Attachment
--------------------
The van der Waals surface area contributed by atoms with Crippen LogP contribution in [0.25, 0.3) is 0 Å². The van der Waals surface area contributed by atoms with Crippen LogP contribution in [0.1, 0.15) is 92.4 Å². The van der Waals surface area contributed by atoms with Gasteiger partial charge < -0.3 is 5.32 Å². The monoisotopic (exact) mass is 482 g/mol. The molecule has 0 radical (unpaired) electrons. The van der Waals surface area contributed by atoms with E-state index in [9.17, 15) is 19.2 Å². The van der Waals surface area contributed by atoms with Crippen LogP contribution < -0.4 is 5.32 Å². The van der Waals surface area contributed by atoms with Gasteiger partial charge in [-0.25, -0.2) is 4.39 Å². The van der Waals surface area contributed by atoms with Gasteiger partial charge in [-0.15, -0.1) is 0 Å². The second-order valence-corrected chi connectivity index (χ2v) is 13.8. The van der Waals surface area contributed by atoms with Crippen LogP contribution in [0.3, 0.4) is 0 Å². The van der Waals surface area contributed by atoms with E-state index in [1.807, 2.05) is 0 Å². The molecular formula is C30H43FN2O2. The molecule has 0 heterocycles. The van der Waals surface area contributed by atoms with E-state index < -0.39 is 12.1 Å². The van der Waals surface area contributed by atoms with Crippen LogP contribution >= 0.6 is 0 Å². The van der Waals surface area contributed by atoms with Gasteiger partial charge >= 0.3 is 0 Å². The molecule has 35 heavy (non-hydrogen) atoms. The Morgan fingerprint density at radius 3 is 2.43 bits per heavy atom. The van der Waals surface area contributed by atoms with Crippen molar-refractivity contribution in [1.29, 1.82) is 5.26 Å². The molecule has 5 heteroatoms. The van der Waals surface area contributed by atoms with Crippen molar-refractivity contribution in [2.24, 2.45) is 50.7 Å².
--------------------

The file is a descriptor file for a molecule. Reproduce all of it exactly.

The van der Waals surface area contributed by atoms with Crippen LogP contribution in [0.25, 0.3) is 0 Å². The van der Waals surface area contributed by atoms with Crippen LogP contribution in [0.1, 0.15) is 92.4 Å². The van der Waals surface area contributed by atoms with Gasteiger partial charge < -0.3 is 5.32 Å². The monoisotopic (exact) mass is 482 g/mol. The molecule has 0 radical (unpaired) electrons. The van der Waals surface area contributed by atoms with E-state index in [9.17, 15) is 19.2 Å². The van der Waals surface area contributed by atoms with Crippen LogP contribution < -0.4 is 5.32 Å². The van der Waals surface area contributed by atoms with Gasteiger partial charge in [-0.25, -0.2) is 4.39 Å². The van der Waals surface area contributed by atoms with Gasteiger partial charge in [-0.15, -0.1) is 0 Å². The second-order valence-corrected chi connectivity index (χ2v) is 13.8. The van der Waals surface area contributed by atoms with Crippen LogP contribution in [0.3, 0.4) is 0 Å². The van der Waals surface area contributed by atoms with E-state index in [1.807, 2.05) is 0 Å². The molecular formula is C30H43FN2O2. The molecule has 0 heterocycles. The van der Waals surface area contributed by atoms with E-state index < -0.39 is 12.1 Å². The van der Waals surface area contributed by atoms with Crippen LogP contribution >= 0.6 is 0 Å². The van der Waals surface area contributed by atoms with Gasteiger partial charge >= 0.3 is 0 Å². The molecule has 35 heavy (non-hydrogen) atoms. The Morgan fingerprint density at radius 3 is 2.43 bits per heavy atom. The van der Waals surface area contributed by atoms with Crippen molar-refractivity contribution in [1.29, 1.82) is 5.26 Å². The molecule has 5 heteroatoms. The van der Waals surface area contributed by atoms with Crippen molar-refractivity contribution in [2.24, 2.45) is 50.7 Å².